On the ballot in Baldwin County Tuesday were referendums that would have implemented a new 30-year, 8-mill property tax to pay for a $350 million education building campaign, and the renewal of three separate existing taxes totaling 7-mills.
The county reportedly spent nearly $1 million in taxpayer dollars to promote the tax increase and hold the election.
The new taxes were each defeated by over 30 points, and only one precinct in the entire county voted to support them.
Only one of the renewals succeeded, which will keep an existing 3-mill tax in place.
(Editor’s note: “Mill rates” are used to measure the amount of property taxes owed. For a more in-depth explanation, go here.)
“Our taxes are high enough as it is,” said Kevin Spriggs, a Baldwin County small business owner. “The government, Obama and municipalities are raising taxes enough.”
The overwhelming defeat of a tax increase for education in Baldwin County could be a signal for Alabama’s lawmakers on the statewide appetite for higher taxes.
As the Alabama State Legislature begins looking at the budget this week, facets of Governor Robert Bentley’s $541 million tax increase proposal will be considered. While the people of Alabama are unable to call a statewide referendum to vote on any tax increases, as Baldwin County was able to do at a local level, lawmakers in Montgomery could see the vote as an indication that there is very little support among their constituents for a tax increase of any kind.
Alabama Senator Bill Holtzclaw on Tuesday told Governor Bentley on the Senate floor that not a single constituent of his has called in support of the proposed tax hikes.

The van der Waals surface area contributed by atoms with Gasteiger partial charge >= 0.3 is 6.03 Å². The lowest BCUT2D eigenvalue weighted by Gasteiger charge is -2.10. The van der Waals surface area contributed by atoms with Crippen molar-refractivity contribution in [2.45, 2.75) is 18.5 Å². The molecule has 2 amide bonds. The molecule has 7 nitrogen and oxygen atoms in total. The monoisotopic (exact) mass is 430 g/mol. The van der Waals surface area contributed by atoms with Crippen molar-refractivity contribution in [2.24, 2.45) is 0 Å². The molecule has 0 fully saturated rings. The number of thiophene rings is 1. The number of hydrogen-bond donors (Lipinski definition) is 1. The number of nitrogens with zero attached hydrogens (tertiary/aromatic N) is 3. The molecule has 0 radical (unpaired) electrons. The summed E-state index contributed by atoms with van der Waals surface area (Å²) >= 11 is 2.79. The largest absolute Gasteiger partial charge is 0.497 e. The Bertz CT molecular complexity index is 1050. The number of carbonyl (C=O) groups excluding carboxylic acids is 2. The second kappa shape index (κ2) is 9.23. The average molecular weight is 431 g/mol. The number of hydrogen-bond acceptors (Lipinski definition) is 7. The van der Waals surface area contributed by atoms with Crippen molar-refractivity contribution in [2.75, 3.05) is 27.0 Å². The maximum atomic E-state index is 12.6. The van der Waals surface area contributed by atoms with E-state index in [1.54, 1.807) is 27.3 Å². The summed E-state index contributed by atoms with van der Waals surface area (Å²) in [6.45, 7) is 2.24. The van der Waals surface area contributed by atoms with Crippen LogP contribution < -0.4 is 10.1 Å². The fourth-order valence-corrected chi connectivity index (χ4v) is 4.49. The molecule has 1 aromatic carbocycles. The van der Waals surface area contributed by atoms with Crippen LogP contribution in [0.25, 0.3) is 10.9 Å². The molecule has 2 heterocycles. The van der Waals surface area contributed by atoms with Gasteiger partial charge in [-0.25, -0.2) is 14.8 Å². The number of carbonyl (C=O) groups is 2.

“But make no mistake,” Sen. Holtzclaw said, “I have heard from people in the community, oh they are contacting me – the working people in the community, those I visited with during the re-election campaign just a few short months ago. I wish that I could share a few of their emails but time does not allow. Comments range from – ‘don’t back down,’ to ‘my family and I support your no new tax position,’ to ‘we pay enough taxes already,’…Bottom line, not a single person has asked that I reverse my position and support the proposed tax increases.”
Earlier this year, a poll conducted by the Public Affairs Research Council of Alabama (PARCA) showed that 49 percent of state residents ranked education as the number one priority for state funding. The poll also asked how many Alabamians would be willing to see their taxes increased to prevent cuts in a certain area. Though the poll found that 63.2 percent would pay more to avoid cuts to education, Tuesday’s results in Baldwin county may call into question PARCA’s results.
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— Elizabeth BeShears (@LizEBeesh) January 21, 2015